May 26, 2024

It’s time to reveal the top 10 in our 12th annual League Pass Rankings — the 10 most entertaining teams in the NBA, according to our proprietary algorithm.

Remember: These are not power rankings! We revealed Nos. 11-30 here, along with a reminder of how the scoring works.


I would have ranked a few teams from Part I ahead of Dallas, but the algorithm is seduced by star power — and the Mavericks have it in Luka Doncic and Kyrie Irving.

Irving is a blur; he should get the slowpoke Mavs moving in transition — even if Doncic prefers to walk it up.

In the muck of the half court, Doncic is a LeBron James-level chessmaster. He is cruel hunting size mismatches, and can exploit them in either direction — toying with bigs outside (Ivica Zubac just felt a shiver down his spine), and dragging smaller guards into hell on the block. The Doncic-Irving pick-and-roll is a natural mismatch generator — and a means of getting the stars to cooperate, with Irving flaring for 3s or slipping into the paint. The Mavs barely used it last season. That will change.

Even with everyone else standing around, there is a thrill to Doncic burrowing into the paint — eyes darting, the defense reacting to every glance, pivot and dribble. Doncic is baiting them, waiting for the defense to expose itself. He can outthink any help rotation. Doncic is an all-time great setting up 3s, but he knows a sure 2 is still the best shot. He threads lobs, wraparounds and other interior passes that might lead to layups.

There is a mystery about how Jason Kidd might divvy up minutes at center and among a pile of wings. Two rookies, Dereck Lively II and Olivier-Maxence Prosper, could start. Jaden Hardy has a scorer’s bravado. Josh Green is liable to run dribble handoffs with ghosts.

What is the over/under on games until Doncic and Irving tire of Grant Williams‘ chatter? Williams’ shooting and defensive versatility give Dallas lots of frontcourt options; the Williams-Maxi Kleber pairing is a natural, and Derrick Jones Jr. — Airplane Mode! — could rim-run as a small-ball center alongside Williams or Kleber.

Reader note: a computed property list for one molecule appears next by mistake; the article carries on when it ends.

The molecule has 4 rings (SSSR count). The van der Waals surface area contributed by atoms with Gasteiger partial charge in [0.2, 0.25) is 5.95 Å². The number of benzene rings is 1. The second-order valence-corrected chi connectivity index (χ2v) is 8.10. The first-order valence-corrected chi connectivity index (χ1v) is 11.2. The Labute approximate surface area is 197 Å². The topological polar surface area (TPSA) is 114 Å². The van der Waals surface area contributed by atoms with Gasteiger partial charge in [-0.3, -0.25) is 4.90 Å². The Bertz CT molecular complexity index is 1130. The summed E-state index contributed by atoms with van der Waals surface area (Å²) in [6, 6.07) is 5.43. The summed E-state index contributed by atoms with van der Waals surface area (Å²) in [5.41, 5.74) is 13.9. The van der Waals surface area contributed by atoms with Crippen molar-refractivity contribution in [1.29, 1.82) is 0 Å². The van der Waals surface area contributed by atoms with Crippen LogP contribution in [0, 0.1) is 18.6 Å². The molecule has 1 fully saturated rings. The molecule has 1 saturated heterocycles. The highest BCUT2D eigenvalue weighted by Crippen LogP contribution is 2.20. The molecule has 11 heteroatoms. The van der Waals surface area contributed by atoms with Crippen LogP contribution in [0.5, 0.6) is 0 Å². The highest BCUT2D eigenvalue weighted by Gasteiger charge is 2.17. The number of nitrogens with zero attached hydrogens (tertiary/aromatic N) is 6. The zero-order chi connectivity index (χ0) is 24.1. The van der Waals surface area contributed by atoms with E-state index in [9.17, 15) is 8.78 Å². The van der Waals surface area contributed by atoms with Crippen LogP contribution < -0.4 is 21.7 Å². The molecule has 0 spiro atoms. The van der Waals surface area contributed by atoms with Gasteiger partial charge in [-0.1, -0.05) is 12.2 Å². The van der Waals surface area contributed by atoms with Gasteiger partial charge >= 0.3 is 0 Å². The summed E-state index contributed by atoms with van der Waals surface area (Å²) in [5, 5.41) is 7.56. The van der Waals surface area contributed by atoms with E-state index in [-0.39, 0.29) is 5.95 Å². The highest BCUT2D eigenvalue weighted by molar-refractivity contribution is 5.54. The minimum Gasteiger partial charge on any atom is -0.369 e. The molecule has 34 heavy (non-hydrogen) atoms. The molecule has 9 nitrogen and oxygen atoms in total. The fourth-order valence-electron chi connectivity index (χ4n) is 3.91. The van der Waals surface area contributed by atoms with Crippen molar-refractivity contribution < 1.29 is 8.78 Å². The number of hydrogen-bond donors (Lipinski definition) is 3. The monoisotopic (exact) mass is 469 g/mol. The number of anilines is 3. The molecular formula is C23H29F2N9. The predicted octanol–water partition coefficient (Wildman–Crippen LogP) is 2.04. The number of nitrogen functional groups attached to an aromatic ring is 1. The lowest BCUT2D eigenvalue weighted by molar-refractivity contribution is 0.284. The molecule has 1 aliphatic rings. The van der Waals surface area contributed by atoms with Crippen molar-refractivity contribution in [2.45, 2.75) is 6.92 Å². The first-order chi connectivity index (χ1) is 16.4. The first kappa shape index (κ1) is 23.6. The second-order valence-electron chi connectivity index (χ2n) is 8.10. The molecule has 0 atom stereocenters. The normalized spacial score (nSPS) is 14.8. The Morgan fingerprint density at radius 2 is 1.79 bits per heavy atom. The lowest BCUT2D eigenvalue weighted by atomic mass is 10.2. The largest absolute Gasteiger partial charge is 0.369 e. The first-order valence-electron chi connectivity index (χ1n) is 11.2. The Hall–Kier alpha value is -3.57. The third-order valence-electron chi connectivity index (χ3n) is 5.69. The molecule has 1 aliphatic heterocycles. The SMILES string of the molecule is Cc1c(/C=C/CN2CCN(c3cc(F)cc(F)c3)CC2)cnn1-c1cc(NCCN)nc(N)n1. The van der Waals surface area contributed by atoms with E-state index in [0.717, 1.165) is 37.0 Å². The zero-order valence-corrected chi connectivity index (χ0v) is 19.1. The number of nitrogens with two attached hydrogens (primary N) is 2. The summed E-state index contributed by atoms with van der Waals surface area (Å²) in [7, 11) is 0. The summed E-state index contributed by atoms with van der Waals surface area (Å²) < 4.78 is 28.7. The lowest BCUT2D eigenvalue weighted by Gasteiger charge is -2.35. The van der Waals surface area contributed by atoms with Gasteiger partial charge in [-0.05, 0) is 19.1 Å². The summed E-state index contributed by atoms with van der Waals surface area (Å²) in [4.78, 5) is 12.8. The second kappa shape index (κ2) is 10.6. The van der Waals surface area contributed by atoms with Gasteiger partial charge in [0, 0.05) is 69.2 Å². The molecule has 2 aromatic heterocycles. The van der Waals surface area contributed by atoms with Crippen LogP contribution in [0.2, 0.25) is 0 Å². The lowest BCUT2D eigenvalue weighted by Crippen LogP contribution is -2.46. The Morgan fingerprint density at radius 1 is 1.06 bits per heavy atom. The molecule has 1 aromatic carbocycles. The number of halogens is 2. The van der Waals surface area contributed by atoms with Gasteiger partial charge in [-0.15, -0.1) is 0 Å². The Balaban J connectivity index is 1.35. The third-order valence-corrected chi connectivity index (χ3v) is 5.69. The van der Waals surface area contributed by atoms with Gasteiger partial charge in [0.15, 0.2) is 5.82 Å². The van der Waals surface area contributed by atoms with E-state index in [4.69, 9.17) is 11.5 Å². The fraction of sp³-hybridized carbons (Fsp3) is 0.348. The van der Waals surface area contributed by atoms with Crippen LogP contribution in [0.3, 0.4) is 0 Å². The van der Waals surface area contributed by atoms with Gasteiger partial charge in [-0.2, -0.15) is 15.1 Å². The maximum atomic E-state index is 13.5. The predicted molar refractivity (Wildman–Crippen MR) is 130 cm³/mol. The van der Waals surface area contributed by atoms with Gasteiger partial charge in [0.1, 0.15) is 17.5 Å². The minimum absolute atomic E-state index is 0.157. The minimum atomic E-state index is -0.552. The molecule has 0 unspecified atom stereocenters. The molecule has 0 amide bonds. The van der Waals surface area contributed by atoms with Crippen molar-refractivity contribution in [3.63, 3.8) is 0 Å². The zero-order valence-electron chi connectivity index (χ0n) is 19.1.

Doncic’s whining at referees is unbearable to the point that even the discussion about it is now unbearable. (The potential for Irving-centric drama hurt Dallas’ score, because those instances usually result in Irving not playing.)

The underlying anxiety: If this team is just OK — 45 wins and a first-round out, say — do the Mavs have a long-term vision to sell Doncic on? If Lively and Prosper look like gems, maybe they do.

The art is still meh, the commentary awesome.


Anthony Edwards is here, and he’s coming to sledgehammer your team to dust. Edwards has averaged 28 points in the playoffs on solid shooting, and the Wolves — depleted by injury and wall-punching — showed mettle in pushing the Denver Nuggets in the first round. (You’d be surprised how many within the Nuggets agreed with Bruce Brown‘s statement that Minnesota was their toughest out.)

The next step is Edwards making more productive passes and staying focused off the ball on defense. He got a little hoggy at times for Team USA.

Did Karl-Anthony Towns exorcise his postseason demons — the disappearing acts, endless fouling, bonkers turnovers — in a strong final three games against Denver? Towns is uber-skilled, with some absurdist comedy in his game. He tries bizarro overhead hook passes that sometimes miss by several feet. He is weirdly theatrical, widening his eyes to call for the ball or faux-telegraph a pass — even busting out exaggerated head and shoulder twitches to fake screens:

It’s on Towns, Rudy Gobert and coach Chris Finch to optimize this oddball double-center combination — on both ends. They barely had time last season. I’m smelling a big Towns campaign — is “redemption year” too strong? — but does any high-profile player have more at stake than he does? There is a lot riding on this season — maybe the future of this core. The Wolves are good. The margins for error in the West are slim. The time for excuses is over.